While the Department of Homeland Security and the White House have deployed DNSSEC on their Web sites, the Defense Department and the CIA appear not to have adopted this extra information security measure yet.
"I find no evidence of any signing going on at the Defense Department with its .mil domain," Beckett says. "The CIA is still not signed either."
The Secure64 survey showed that while most cabinet-level departments like the Commerce Department, the Justice Department and the Department of Health and Human Services are cryptographically signed, smaller sub-agencies such as the Agency for Toxic Substances and Disease Registry are not.
Beckett says that of the 57% of federal Web sites that have deployed DNSSEC, 81% have established a chain of trust to their parent domain, which is the optimal configuration for the standard. Additionally, of the 81% of federal Web sites that have established a chain of trust, 98% are validating DNSSEC queries, which is another sign of full compliance with the standard.
"When people have problems with DNSSEC, it's usually with the key rollover process which is somewhat complicated," Beckett explained. "You have to allow the right amount of time to pass or else you'll be in a state where the domain doesn't validate."

One development that may prompt federal agencies to give DNSSEC a higher priority in 2012 is a new requirement from NIST that federal agencies must validate DNSSEC queries in their DNS resolution servers. In January, Comcast said it was providing DNSSEC resolution services for its 20 million residential customers.

"NIST recently came out with a new version of one of the FISMA documents. When it is finalized, it will essentially require federal agencies to do the same thing that Comcast is doing: to turn on validation in their cacheing resolvers," Beckett says. "It's a draft now and it has to be finalized, which can take many months. But it's a requirement that's on the horizon."

Read more about wide area network in Network World's Wide Area Network section

5 handvatten om PKIoverheid voor Digipoort en SBR te ontrafelen en 3 veelvoorkomende misvattingen - Financieel Management

5 handvatten om PKIoverheid voor Digipoort en SBR te ontrafelen en 3 veelvoorkomende misvattingen - Financieel Management

Monday, August 13, 2012

SC Webcast: Cleaning malware infections becomes a weekly job, as reality of helpdesk enquiries exposed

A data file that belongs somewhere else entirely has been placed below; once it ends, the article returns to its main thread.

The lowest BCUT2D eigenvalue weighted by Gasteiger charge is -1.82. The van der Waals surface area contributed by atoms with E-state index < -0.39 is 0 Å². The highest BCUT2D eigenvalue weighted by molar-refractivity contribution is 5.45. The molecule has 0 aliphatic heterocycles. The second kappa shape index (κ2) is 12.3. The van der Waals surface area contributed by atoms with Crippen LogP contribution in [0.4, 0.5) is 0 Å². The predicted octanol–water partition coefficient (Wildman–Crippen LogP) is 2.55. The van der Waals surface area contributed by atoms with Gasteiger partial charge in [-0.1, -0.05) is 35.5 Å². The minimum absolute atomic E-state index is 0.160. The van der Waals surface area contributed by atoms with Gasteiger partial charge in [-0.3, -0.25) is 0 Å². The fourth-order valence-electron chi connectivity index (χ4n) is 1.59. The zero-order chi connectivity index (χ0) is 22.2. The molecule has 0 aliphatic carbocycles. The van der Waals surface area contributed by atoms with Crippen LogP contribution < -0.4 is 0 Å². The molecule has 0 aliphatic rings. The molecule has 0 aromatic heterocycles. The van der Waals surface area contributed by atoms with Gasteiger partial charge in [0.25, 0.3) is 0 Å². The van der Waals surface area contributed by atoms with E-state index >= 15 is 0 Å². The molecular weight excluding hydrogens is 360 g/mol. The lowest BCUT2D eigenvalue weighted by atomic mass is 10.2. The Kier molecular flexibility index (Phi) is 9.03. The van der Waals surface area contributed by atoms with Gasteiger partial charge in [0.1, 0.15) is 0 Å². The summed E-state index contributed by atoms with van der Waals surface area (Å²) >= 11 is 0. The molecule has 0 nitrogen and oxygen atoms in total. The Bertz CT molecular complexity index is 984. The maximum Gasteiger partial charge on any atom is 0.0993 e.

SC StaffAugust 13, 2012 Malicious attacks account for a third of IT support tickets, according to a poll in a recent SC Magazine webcast. Of the various threats to contend with, the question posed to the 350-strong audience of the webcast Today's Top 10 Threats Unmasked was which are responsible for the most IT support tickets: malware/virus attacks; changes made by user to configuration settings; system issues with unauthorised applications downloaded; or other? The first accounted for 36 per cent of the response. Bryan Littlefair, group technology security director at Vodafone Group, predicted that this would be the most likely, as if users can make changes, then you are going to have a problem with malware, especially if you allow administrator access on PCs that are infected. Littlefair said: “Malware is always going to stay, we have got anti-virus products out there that are the best of the best, but they are still only 40 per cent effective. You've got polymorphic malware, you've got zero-day attacks and everything to deal with, so that is never going to go away.” Adrian Davis, principal research analyst at ISF, said that he expected that malware/virus attacks or changes made by user to configuration settings was the biggest issue, but he expected ‘system issues with unauthorised applications downloaded' to be a bigger issue in the future. “Everyone can download something from the App Store so I wouldn't be surprised if we started seeing a changed emphasis. One of the things we see helpdesks are not equipped to deal with is the sheer number of platforms that are out there,” he said. Littlefair said that he agreed with what Davis said, as there will be a ‘tilt' where the IT manager loses control of the device. Another poll asked how often malware infections or mis-configurations were being resolved on an employee's PC, to which 69 per cent said this was a weekly occurrence for a small number of computers. Thurstan Johnston, head of engineering at Faronics, who presented during the webcast, said that often it is the same PCs or users that are infected, which makes it easy to identify the weak points, but it is a pain for IT to be constantly updating the same machines. Johnston‘s presentation revealed that whilst 42 per cent of the mailboxes targeted for attack are high-level executives, senior managers and people in R&D, the majority of attacks are being aimed at people without direct access to confidential information who are serving as ‘back doors into even well-protected companies'. Listen to the SC webcast by clicking here.